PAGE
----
As we walked up the stairs and into the rare-books room the attic-dream swamped my recall. Here in the organized stacks of a southern collection of historical artifacts was my dream coming true, albeit in not as romantic terms as the reverie from my past. This isn’t the type of collection that contains buckets of musket balls or Great Uncle Wilson’s wooden leg, but the idea of things that people used, wrote, held all kept carefully in one place prompted a consideration of the prophetic nature of the attic-dream. It was a reversal of the sensation of deja-vu which says "I feel this has happened before but don’t know why." Instead, this sensation was saying, "I knew this was going to happen, the dream predicted it, and here it is."
Admittedly, many of the details between the dream and the experience in the rare-books room are divergent at best. The room has no windows. It has a low ceiling and things aren’t strewn around in dusty chaos like they are in the dream. It is a stretch to believe the dream to be a pinpoint prediction of a future moment in time, but rather a prediction of an eventual course in life, a discovery of a trapdoor perhaps.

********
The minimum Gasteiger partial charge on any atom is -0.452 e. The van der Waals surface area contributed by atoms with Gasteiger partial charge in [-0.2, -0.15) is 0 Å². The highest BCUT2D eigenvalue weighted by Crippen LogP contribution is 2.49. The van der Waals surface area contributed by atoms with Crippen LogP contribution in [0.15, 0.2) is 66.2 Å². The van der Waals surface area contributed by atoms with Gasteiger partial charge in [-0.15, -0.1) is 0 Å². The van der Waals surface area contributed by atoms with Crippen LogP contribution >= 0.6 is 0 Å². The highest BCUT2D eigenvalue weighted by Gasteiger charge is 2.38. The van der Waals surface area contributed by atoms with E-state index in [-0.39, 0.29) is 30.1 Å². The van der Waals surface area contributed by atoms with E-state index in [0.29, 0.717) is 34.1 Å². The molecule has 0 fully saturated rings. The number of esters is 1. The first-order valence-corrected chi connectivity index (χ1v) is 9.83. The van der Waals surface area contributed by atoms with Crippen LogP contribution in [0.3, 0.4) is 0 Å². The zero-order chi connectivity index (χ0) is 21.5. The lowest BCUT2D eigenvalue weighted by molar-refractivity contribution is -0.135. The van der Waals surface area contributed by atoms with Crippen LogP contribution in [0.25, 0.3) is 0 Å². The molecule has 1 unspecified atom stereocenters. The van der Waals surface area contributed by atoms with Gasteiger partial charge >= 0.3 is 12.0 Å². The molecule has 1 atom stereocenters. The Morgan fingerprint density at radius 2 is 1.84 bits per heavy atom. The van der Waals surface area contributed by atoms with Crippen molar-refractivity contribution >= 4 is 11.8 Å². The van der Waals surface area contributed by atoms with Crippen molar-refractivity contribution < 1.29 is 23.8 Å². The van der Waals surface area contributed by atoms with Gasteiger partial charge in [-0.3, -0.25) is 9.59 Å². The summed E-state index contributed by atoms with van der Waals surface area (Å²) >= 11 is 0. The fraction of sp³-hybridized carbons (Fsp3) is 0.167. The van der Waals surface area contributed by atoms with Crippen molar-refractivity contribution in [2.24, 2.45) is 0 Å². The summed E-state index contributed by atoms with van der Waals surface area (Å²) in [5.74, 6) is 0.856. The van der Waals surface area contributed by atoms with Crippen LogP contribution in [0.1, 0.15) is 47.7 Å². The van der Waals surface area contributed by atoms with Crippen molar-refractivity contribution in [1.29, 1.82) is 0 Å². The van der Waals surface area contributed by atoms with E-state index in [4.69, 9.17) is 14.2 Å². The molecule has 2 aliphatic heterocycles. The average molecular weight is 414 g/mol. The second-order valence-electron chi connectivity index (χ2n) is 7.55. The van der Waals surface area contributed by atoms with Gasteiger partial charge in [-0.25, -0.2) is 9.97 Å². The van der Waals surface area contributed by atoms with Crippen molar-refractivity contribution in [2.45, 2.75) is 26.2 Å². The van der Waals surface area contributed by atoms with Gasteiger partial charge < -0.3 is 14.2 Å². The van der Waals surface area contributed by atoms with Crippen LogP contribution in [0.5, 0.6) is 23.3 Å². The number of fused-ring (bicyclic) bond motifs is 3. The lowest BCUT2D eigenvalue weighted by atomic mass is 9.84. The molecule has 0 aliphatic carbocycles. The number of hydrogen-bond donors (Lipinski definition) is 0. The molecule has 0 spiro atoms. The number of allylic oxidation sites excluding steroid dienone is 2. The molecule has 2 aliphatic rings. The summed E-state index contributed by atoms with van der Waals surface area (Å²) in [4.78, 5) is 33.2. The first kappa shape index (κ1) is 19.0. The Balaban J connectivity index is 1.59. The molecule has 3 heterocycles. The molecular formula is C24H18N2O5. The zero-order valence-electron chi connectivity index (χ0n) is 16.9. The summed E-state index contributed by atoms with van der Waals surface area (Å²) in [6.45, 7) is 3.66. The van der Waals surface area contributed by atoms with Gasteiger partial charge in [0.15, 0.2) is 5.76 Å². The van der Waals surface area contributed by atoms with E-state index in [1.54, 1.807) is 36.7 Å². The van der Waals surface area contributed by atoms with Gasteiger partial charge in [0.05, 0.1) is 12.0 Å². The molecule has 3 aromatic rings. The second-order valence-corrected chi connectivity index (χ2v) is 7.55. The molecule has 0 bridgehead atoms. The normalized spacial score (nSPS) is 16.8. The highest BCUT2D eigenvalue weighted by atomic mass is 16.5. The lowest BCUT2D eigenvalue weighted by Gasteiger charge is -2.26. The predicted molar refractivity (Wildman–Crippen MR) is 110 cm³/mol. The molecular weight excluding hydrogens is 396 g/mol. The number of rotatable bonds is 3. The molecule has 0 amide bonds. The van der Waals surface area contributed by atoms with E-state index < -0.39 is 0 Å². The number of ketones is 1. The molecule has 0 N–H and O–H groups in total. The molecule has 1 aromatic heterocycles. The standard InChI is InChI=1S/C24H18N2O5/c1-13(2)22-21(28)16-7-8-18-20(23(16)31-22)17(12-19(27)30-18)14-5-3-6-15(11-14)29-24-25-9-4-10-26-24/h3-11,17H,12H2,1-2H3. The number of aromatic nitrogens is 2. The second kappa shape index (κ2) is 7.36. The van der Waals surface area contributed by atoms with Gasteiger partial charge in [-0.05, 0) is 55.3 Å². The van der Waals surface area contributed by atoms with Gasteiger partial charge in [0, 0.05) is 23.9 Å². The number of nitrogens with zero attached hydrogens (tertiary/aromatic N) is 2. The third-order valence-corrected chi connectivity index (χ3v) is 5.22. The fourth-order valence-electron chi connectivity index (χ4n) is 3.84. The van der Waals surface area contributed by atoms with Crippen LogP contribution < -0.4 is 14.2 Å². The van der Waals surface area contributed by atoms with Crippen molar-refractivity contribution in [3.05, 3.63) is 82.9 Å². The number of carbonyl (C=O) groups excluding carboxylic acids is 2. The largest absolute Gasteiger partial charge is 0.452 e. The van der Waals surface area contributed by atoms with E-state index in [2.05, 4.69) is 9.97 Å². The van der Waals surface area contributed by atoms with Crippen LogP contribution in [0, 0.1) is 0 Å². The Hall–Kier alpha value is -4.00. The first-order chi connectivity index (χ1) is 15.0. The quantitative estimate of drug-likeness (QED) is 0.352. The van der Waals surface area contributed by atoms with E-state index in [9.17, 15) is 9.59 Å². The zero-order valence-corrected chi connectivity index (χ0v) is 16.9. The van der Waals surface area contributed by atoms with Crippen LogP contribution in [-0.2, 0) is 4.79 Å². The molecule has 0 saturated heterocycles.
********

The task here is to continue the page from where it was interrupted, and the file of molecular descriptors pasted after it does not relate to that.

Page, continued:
Last weekend I was visiting my parents and had the chance to carefully examine the contents of my Grandfather’s steamer trunk. The trunk, lead-lined to prevent damage from moisture, is a record of a life from a very young man who fought in the trenches in France, Turkey and Palestine during the First World War through his career in the British Foreign Office and ending with a note to his daughter expressing his wishes that the contents be preserved for the posterity of the family only. His wishes were that the trunk would act as evidence, to tell a story in the way he would have told it had he the chance. There are important documents and certificates of merit, speeches and maps concerning world-events, and I feel I am doing no injustice to his wishes by relating these items only in the broadest of terms.